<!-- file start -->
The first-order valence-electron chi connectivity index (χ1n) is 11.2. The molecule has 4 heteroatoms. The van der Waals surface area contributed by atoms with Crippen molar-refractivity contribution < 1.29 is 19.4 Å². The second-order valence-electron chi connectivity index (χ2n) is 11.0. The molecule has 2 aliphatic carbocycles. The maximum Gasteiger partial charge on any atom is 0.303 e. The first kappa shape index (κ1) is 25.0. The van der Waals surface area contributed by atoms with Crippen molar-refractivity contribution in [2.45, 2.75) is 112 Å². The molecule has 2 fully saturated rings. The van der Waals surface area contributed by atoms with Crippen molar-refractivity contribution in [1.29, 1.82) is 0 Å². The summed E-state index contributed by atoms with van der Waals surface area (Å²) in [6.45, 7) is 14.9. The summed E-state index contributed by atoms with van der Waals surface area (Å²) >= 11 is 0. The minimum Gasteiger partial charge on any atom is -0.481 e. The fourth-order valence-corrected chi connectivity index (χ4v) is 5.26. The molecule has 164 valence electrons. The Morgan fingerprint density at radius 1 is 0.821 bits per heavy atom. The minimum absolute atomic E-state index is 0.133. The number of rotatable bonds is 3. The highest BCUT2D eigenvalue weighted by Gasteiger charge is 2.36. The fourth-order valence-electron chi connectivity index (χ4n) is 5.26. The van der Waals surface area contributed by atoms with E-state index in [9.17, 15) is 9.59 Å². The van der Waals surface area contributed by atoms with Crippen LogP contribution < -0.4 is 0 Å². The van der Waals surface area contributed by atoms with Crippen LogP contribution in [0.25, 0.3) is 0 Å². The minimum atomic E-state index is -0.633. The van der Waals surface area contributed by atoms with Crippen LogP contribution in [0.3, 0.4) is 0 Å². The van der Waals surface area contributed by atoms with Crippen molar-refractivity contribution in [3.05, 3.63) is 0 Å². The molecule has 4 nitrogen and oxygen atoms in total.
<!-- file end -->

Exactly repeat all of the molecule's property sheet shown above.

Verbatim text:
The first-order valence-electron chi connectivity index (χ1n) is 11.2. The molecule has 4 heteroatoms. The van der Waals surface area contributed by atoms with Crippen molar-refractivity contribution < 1.29 is 19.4 Å². The second-order valence-electron chi connectivity index (χ2n) is 11.0. The molecule has 2 aliphatic carbocycles. The maximum Gasteiger partial charge on any atom is 0.303 e. The first kappa shape index (κ1) is 25.0. The van der Waals surface area contributed by atoms with Crippen molar-refractivity contribution in [2.45, 2.75) is 112 Å². The molecule has 2 fully saturated rings. The van der Waals surface area contributed by atoms with Crippen molar-refractivity contribution in [1.29, 1.82) is 0 Å². The summed E-state index contributed by atoms with van der Waals surface area (Å²) in [6.45, 7) is 14.9. The summed E-state index contributed by atoms with van der Waals surface area (Å²) >= 11 is 0. The minimum Gasteiger partial charge on any atom is -0.481 e. The fourth-order valence-corrected chi connectivity index (χ4v) is 5.26. The molecule has 164 valence electrons. The Morgan fingerprint density at radius 1 is 0.821 bits per heavy atom. The minimum absolute atomic E-state index is 0.133. The number of rotatable bonds is 3. The highest BCUT2D eigenvalue weighted by Gasteiger charge is 2.36. The fourth-order valence-electron chi connectivity index (χ4n) is 5.26. The van der Waals surface area contributed by atoms with E-state index in [9.17, 15) is 9.59 Å². The van der Waals surface area contributed by atoms with Crippen LogP contribution < -0.4 is 0 Å². The van der Waals surface area contributed by atoms with Crippen LogP contribution in [0.25, 0.3) is 0 Å². The minimum atomic E-state index is -0.633. The van der Waals surface area contributed by atoms with Crippen LogP contribution in [0.3, 0.4) is 0 Å². The van der Waals surface area contributed by atoms with Crippen molar-refractivity contribution in [3.05, 3.63) is 0 Å². The molecule has 4 nitrogen and oxygen atoms in total.